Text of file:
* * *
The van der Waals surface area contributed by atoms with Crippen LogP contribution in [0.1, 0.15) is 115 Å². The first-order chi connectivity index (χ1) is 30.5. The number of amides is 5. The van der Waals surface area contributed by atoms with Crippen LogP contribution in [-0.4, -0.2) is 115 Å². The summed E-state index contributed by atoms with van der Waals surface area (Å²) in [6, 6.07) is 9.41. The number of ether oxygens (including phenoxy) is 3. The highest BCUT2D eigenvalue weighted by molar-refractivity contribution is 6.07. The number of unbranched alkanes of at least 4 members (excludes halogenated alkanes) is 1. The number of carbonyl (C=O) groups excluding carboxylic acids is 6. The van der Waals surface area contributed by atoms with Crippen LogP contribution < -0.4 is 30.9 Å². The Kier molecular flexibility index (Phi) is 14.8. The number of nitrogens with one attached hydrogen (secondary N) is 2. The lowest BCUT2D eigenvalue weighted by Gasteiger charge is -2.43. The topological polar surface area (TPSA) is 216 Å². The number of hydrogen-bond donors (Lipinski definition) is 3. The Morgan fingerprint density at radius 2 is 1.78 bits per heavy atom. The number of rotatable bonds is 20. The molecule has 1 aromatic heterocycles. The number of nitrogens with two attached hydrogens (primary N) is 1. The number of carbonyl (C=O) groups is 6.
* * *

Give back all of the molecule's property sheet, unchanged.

The van der Waals surface area contributed by atoms with Crippen LogP contribution in [0.1, 0.15) is 115 Å². The first-order chi connectivity index (χ1) is 30.5. The number of amides is 5. The van der Waals surface area contributed by atoms with Crippen LogP contribution in [-0.4, -0.2) is 115 Å². The summed E-state index contributed by atoms with van der Waals surface area (Å²) in [6, 6.07) is 9.41. The number of ether oxygens (including phenoxy) is 3. The highest BCUT2D eigenvalue weighted by molar-refractivity contribution is 6.07. The number of unbranched alkanes of at least 4 members (excludes halogenated alkanes) is 1. The number of carbonyl (C=O) groups excluding carboxylic acids is 6. The van der Waals surface area contributed by atoms with Crippen LogP contribution < -0.4 is 30.9 Å². The Kier molecular flexibility index (Phi) is 14.8. The number of nitrogens with one attached hydrogen (secondary N) is 2. The lowest BCUT2D eigenvalue weighted by Gasteiger charge is -2.43. The topological polar surface area (TPSA) is 216 Å². The number of hydrogen-bond donors (Lipinski definition) is 3. The Morgan fingerprint density at radius 2 is 1.78 bits per heavy atom. The number of rotatable bonds is 20. The molecule has 1 aromatic heterocycles. The number of nitrogens with two attached hydrogens (primary N) is 1. The number of carbonyl (C=O) groups is 6.